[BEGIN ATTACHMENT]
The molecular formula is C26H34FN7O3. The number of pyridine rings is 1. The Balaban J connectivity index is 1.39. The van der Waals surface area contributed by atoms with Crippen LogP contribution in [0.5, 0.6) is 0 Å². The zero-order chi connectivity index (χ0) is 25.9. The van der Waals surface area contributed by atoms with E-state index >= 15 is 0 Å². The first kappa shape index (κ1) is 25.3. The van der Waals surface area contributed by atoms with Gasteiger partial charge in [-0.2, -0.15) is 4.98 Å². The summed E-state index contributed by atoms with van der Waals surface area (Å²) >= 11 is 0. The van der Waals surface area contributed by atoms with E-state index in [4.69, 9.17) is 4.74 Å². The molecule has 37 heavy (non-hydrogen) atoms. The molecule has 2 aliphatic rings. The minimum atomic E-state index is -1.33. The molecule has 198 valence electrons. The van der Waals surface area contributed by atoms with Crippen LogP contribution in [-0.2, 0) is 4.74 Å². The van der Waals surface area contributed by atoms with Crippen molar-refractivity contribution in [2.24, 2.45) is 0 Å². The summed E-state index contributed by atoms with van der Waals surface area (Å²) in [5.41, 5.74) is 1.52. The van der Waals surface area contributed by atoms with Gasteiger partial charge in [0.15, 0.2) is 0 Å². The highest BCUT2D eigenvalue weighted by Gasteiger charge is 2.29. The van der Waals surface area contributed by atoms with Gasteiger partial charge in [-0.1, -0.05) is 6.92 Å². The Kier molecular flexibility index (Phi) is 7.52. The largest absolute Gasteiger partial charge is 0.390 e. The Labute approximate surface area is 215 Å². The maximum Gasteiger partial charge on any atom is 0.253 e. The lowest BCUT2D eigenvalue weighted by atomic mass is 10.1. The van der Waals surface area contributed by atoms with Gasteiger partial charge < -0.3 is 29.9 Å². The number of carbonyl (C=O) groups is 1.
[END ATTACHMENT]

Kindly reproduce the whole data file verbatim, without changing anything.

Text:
The molecular formula is C26H34FN7O3. The number of pyridine rings is 1. The Balaban J connectivity index is 1.39. The van der Waals surface area contributed by atoms with Crippen LogP contribution in [0.5, 0.6) is 0 Å². The zero-order chi connectivity index (χ0) is 25.9. The van der Waals surface area contributed by atoms with E-state index >= 15 is 0 Å². The first kappa shape index (κ1) is 25.3. The van der Waals surface area contributed by atoms with Gasteiger partial charge in [-0.2, -0.15) is 4.98 Å². The summed E-state index contributed by atoms with van der Waals surface area (Å²) >= 11 is 0. The van der Waals surface area contributed by atoms with E-state index in [4.69, 9.17) is 4.74 Å². The molecule has 37 heavy (non-hydrogen) atoms. The molecule has 2 aliphatic rings. The minimum atomic E-state index is -1.33. The molecule has 198 valence electrons. The van der Waals surface area contributed by atoms with Crippen LogP contribution in [-0.2, 0) is 4.74 Å². The van der Waals surface area contributed by atoms with Crippen molar-refractivity contribution in [2.24, 2.45) is 0 Å². The summed E-state index contributed by atoms with van der Waals surface area (Å²) in [5.41, 5.74) is 1.52. The van der Waals surface area contributed by atoms with Gasteiger partial charge in [0.15, 0.2) is 0 Å². The highest BCUT2D eigenvalue weighted by Gasteiger charge is 2.29. The van der Waals surface area contributed by atoms with Gasteiger partial charge in [-0.1, -0.05) is 6.92 Å². The Kier molecular flexibility index (Phi) is 7.52. The largest absolute Gasteiger partial charge is 0.390 e. The Labute approximate surface area is 215 Å². The maximum Gasteiger partial charge on any atom is 0.253 e. The lowest BCUT2D eigenvalue weighted by atomic mass is 10.1. The van der Waals surface area contributed by atoms with Gasteiger partial charge < -0.3 is 29.9 Å². The number of carbonyl (C=O) groups is 1.